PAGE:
One of the big benefits of hyper-converged infrastructure is simplicity. But hyper-converged vendors offer a range...
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of various node models with different hardware, and that makes it difficult for some organizations to choose the right platform for their workload.
Some HCI vendors only have a small number of appliance models; others have a wide range. Depending on your workload, you might have very specific requirements for the hardware configuration of your HCI nodes. Let's explore three workload types and which HCI appliance options might best support them.
Types of workloads
One of the first workloads for HCI was virtual desktop infrastructure (VDI). VDI tends to have a higher CPU load than server virtualization and requires higher storage performance. Since VDI tends to have built-in storage efficiency and responds well to deduplication, capacity is not usually a problem.
A good HCI node for VDI has about 256 GB of RAM and medium core count CPUs. There will be a lot of VMs in this environment, and it's likely you will overcommit CPUs and possibly RAM because not all of the desktops will be active at the same time. Ideally, the storage is a low-capacity, all-flash configuration for high performance without excessive cost.
A general-purpose server virtualization platform might hold all of the Windows and Linux servers in your data center. This is likely a RAM-heavy workload, and you will need to use the backup features of an HCI appliance. So, storage capacity is critical. Medium core count CPUs are ideal and, depending on the price of RAM, around 512 GB of RAM per node. To get enough storage capacity without a high cost, use a hybrid storage configuration -- including some solid-state drives (SSDs) for performance and plenty of hard drives for capacity, particularly backup capacity.
A more complex, high-performance application, such as an SAP environment, will include a few database servers, which demand a lot of RAM and high-performance storage. The remaining application servers require less storage performance but a lot of RAM and CPU.
This workload type requires an HCI node with about a terabyte of RAM and high core count CPUs. In this case, you will not overcommit physical CPUs or RAM. To optimize database performance, use all-flash. It's possible that you won't use the HCI's backup features. Instead, you can deploy the database and application servers in a high availability configuration and send backups to another platform, such as a virtual tape library.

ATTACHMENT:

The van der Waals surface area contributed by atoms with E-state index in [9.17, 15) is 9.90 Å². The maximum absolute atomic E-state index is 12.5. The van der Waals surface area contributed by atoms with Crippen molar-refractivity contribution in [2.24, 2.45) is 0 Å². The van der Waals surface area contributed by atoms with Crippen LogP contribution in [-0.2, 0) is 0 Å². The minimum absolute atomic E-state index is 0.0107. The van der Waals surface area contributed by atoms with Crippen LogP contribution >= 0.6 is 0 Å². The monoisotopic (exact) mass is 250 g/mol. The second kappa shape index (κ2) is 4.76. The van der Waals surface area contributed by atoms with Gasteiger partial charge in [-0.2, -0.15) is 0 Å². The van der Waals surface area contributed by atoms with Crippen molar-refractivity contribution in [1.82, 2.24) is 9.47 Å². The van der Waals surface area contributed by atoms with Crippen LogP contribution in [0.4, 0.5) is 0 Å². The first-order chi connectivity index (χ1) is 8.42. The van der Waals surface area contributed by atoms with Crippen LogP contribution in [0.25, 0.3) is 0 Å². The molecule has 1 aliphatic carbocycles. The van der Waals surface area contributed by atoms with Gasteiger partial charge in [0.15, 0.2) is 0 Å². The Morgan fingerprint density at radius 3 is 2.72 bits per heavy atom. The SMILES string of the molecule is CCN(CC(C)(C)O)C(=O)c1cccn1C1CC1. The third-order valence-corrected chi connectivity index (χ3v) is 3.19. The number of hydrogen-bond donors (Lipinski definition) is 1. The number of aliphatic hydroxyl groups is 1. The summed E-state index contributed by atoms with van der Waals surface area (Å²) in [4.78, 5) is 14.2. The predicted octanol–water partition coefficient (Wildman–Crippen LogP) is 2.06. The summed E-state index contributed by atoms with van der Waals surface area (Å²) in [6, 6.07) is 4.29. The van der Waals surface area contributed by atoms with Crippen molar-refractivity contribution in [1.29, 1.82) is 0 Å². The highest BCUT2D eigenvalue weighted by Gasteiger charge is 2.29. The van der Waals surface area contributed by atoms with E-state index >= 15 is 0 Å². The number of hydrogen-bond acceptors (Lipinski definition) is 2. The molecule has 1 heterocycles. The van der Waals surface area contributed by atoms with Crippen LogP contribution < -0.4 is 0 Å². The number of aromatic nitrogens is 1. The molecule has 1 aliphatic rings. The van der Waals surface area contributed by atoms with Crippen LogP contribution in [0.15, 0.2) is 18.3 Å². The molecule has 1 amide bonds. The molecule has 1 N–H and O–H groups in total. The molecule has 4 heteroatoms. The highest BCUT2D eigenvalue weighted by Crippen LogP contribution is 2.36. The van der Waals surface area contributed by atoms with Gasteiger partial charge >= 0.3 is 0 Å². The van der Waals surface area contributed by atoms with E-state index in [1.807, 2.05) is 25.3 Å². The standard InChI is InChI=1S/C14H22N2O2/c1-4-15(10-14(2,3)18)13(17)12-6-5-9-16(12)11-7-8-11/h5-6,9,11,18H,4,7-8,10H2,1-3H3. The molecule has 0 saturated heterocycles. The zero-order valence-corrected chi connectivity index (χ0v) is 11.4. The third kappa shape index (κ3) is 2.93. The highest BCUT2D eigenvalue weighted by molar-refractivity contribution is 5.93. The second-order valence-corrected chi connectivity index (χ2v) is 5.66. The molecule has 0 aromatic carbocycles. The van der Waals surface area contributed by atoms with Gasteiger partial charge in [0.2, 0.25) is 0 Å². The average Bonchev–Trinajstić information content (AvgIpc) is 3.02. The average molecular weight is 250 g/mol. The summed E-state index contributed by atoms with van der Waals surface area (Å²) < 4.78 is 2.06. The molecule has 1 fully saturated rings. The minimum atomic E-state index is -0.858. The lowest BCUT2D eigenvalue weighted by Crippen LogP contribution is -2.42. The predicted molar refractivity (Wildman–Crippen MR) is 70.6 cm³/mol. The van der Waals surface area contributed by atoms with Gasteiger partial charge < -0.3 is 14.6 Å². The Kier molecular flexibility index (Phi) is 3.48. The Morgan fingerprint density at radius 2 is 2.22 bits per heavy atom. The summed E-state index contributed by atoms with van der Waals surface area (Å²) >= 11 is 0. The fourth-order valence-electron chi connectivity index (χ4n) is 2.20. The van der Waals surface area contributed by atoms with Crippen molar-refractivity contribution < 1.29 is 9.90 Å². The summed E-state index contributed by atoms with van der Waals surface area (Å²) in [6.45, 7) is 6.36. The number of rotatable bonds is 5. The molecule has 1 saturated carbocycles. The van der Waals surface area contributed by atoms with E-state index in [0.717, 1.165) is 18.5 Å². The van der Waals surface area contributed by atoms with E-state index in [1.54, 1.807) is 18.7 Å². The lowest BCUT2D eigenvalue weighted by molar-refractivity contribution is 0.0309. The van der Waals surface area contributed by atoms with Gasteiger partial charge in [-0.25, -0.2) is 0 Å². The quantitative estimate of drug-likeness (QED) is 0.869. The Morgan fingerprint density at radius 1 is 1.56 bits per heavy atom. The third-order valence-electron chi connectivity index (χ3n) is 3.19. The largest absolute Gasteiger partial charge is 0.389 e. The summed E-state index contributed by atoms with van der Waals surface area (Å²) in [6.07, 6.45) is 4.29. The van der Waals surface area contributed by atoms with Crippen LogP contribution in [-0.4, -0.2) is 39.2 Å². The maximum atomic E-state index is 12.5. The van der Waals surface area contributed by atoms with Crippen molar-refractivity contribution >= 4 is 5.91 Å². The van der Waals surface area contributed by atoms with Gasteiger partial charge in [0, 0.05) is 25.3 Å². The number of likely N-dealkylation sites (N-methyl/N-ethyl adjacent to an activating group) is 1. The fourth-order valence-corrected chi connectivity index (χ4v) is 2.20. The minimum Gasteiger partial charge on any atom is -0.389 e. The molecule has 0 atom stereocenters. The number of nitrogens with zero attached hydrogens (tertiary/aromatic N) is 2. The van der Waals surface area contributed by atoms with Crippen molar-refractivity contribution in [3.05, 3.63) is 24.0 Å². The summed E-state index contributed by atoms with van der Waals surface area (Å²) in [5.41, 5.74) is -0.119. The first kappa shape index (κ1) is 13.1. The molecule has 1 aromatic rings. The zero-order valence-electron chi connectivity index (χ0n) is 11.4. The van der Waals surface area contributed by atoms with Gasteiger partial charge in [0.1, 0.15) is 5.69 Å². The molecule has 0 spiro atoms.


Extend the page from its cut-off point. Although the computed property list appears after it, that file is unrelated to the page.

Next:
HCI appliance vendor options
One early HCI appliance vendor was Nutanix, with its four nodes in 2U NX-3000 series box. Today, Nutanix has an overwhelming amount of options to choose from. This is likely because Nutanix has been in the market for a while now. So, many of their customers have requested different configurations.
The current release of the platform has five different CPU options with between 16 to 36 cores per node. There are six options for RAM with between 128 GB and 1.5 TB. There are also six options for SSD size and two for hard disk and a choice between all-flash or hybrid storage. There are three series nodes to choose from in the Nutanix lineup: 1000 series, 6000 series and 8000 series.
Dell/EMC's VxRail is based on vSphere and vSAN. There are five different series of node types, each with a range of CPU, RAM and storage options.
Hewlett Packard Enterprise (HPE) acquired SimpliVity in January 2017. The acquisition gives HPE a place at the hyper-converged table. The new SimpliVity nodes are all based on HPE's DL380 servers and are only available as all-flash configurations. Over time, some of HPE's denser form factors might offer SimpliVity. For now, the only option is a 2U server. The inherent data efficiency of SimpliVity makes the effective storage capacity far greater than the native capacity listed here.
Match platform to workload
In an HCI design, it's important to select a node configuration that matches the demands of your workload. When you specify your HCI nodes, keep in mind that the storage cluster function will consume some of the resources. Whether it's as noticeable as a virtual SAN appliance configuration, or simply resources used by the hypervisor, you'll have to pay for extra resources if you don't have a separate storage array. Some HCI appliance vendors are also software-only, allowing you to choose from any hardware that your hypervisor supports.
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